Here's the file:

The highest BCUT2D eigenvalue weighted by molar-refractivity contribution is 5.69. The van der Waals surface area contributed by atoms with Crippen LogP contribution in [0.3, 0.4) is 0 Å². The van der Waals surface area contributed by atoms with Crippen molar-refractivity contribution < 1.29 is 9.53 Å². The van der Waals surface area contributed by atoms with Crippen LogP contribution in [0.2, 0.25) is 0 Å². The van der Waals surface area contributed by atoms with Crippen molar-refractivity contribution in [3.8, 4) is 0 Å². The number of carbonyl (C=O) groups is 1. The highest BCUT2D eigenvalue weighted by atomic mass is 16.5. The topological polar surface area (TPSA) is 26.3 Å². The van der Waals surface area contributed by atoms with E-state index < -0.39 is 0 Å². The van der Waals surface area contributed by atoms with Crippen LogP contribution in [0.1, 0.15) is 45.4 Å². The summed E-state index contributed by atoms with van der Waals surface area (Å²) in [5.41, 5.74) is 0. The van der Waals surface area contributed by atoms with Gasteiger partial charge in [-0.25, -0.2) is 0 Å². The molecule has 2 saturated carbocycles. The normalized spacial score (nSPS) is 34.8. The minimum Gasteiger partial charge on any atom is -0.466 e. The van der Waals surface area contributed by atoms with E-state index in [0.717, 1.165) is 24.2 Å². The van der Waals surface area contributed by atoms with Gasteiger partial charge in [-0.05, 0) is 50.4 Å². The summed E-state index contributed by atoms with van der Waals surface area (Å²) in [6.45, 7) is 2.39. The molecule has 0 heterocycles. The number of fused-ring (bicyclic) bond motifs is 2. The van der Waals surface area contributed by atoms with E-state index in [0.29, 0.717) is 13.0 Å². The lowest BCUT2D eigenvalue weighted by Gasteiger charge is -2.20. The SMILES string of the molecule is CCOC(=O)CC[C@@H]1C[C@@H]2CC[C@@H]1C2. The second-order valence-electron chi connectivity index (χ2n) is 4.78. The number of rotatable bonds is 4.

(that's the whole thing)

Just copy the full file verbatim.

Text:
The highest BCUT2D eigenvalue weighted by molar-refractivity contribution is 5.69. The van der Waals surface area contributed by atoms with Crippen LogP contribution in [0.3, 0.4) is 0 Å². The van der Waals surface area contributed by atoms with Crippen molar-refractivity contribution < 1.29 is 9.53 Å². The van der Waals surface area contributed by atoms with Crippen LogP contribution in [0.2, 0.25) is 0 Å². The van der Waals surface area contributed by atoms with Crippen molar-refractivity contribution in [3.8, 4) is 0 Å². The number of carbonyl (C=O) groups is 1. The highest BCUT2D eigenvalue weighted by atomic mass is 16.5. The topological polar surface area (TPSA) is 26.3 Å². The van der Waals surface area contributed by atoms with E-state index < -0.39 is 0 Å². The van der Waals surface area contributed by atoms with Crippen LogP contribution in [0.1, 0.15) is 45.4 Å². The summed E-state index contributed by atoms with van der Waals surface area (Å²) in [5.41, 5.74) is 0. The van der Waals surface area contributed by atoms with Gasteiger partial charge in [-0.25, -0.2) is 0 Å². The molecule has 2 saturated carbocycles. The normalized spacial score (nSPS) is 34.8. The minimum Gasteiger partial charge on any atom is -0.466 e. The van der Waals surface area contributed by atoms with E-state index in [0.717, 1.165) is 24.2 Å². The van der Waals surface area contributed by atoms with Gasteiger partial charge in [-0.05, 0) is 50.4 Å². The summed E-state index contributed by atoms with van der Waals surface area (Å²) in [6.45, 7) is 2.39. The molecule has 0 heterocycles. The number of fused-ring (bicyclic) bond motifs is 2. The van der Waals surface area contributed by atoms with E-state index in [0.29, 0.717) is 13.0 Å². The lowest BCUT2D eigenvalue weighted by Gasteiger charge is -2.20. The SMILES string of the molecule is CCOC(=O)CC[C@@H]1C[C@@H]2CC[C@@H]1C2. The second-order valence-electron chi connectivity index (χ2n) is 4.78. The number of rotatable bonds is 4.